whole_AlishahAsif1987_thesis.pdf (22.38 MB)
Ecology, behaviour and integrated control of cabbage insect pests in Tasmania
thesisposted on 2023-05-27, 08:15 authored by Alishah, A
The cabbage white butterfly (CWB), diamondback moth (DM) and cabbage aphid (CA) are the most important pests of brassica crops in Tasmania. The basic biology and ecology of these pests were studied in laboratory and field experiments and commercial cabbage crops. Key biotic and abiotic factors influencing the seasonality and abundance were identified by regular sampling. Populations of CWB and DM were markedly seasonal with maximum densities recorded in December-January. In contrast, CA persisted in cabbage fields throughout the year and was the most abundant in spring and autumn. Number of generations of each species was related to the amount of heat they experienced as measured by degree-days and were 5, 5 and 13 for CWB, DM and CA respectively. Direct counts of insects per plant were the most reliable measure of abundance as conventional trapping techniques sampled insects in general flight rather than the population on the crops. Natural enemies were insignificant factors in population regulation. In the examination of the insect-plant interaction, the cabbage plant was classified into 6 readily identifiable growth stages, the development of which required a specific number of degree-days. The cabbage plant was able to compensate for insect damage however, attack by CWB at cupping, DM at early cupping, and pre heading and CA at post seedling, cupping and pre heading resulted in irreversible losses in vegetative growth and final marketable product. Plant sensitivity to defoliation is discussed in relation to the growth and development pattern of cabbage plant. Regular insecticide sprays promoted pest resurgence while lack of sanitation e.g. non-removal of crop wastes and residues, inappropriate insecticides and time of applications were found to be common features in commercial fields that aggravated pest status. A beneficial consequence of this study was that regular monitoring of crop and destruction of stubbles and crop residues became part of the commercial grower's programme. Criteria for spraying decisions were developed based on the kind and frequency of chemicals employed, the plant growth stage and the density and stage of the respective pests. Integrated control schedules including chemical insecticides and bacterial, fungal and nematode pathogen formulations were compared to recommended spray schedules. Although less damaging to natural enemies these alternative treatments were unreliable being dependent on appropriate plant growth stage and environmental conditions for effectiveness. Resource partitioning in multipest infestations was observed and the unilateral impact of infestation on plant economy was quantified. Spray application decisions based on plant stage and minimum damaging pest levels provided economic control for a lower cost. Oviposition and larval damage of lepidopterans were directly related to the degree of waxiness of cabbage cultivars. In contrast, CA was not affected by waxes but utilizes an alternative strategy involving direct testing (probing) and plant water status. Non-preference was the dominant mode of cabbage plant resistance to pest infestation. Experimental disruption of the leaf wax bloom by solvent sprays or systemic wax inhibitors was found to suppress oviposition and larval feeding in CWB and DM and alate colonization and larviposition by CA. The physiological and chemical basis of this phenomenon was investigated and it is hypothesized that CWB and DM behaviour is modified by changes in levels of wax components notably alkanes, ketones, alcohols, aldehydes and the triterpenoids a and (3 amyrin while CA is directly influenced by water status of plant as determined by probing. In summary, this dissertation provides : (i) a practical appraisal of cabbage pest control in terms of materials employed and cultural practices and makes recommendations for decision making related to pest infestation levels and plant growth stage and ; (ii) an alternative explanation to the mechanism of host plant selection by insect pests.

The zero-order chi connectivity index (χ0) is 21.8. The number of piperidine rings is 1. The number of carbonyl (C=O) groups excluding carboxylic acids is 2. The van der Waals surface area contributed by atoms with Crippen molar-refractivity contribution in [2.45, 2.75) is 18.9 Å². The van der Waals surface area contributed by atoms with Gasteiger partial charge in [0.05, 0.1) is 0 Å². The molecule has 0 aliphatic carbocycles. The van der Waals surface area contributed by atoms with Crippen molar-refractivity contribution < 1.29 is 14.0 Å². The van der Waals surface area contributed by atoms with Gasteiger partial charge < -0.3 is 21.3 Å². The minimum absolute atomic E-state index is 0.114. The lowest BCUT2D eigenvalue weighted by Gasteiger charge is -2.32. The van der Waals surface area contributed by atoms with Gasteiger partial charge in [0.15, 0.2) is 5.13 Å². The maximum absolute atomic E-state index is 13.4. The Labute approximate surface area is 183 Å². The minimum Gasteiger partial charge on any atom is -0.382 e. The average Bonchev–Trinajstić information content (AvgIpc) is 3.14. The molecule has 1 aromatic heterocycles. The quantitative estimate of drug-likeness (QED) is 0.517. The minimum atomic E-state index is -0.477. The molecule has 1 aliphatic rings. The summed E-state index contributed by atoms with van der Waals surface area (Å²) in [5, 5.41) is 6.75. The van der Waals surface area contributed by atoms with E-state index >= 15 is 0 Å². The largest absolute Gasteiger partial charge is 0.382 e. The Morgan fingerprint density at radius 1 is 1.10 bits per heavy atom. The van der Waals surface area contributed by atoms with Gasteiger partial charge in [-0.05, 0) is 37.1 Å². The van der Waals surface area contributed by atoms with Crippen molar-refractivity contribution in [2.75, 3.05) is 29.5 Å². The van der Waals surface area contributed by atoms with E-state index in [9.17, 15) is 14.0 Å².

Rights statementCopyright 1987 the Author - The University is continuing to endeavour to trace the copyright owner(s) and in the meantime this item has been reproduced here in good faith. We would be pleased to hear from the copyright owner(s). Thesis (Ph.D)--University of Tasmania, 1988. Bibliography: p. 391-435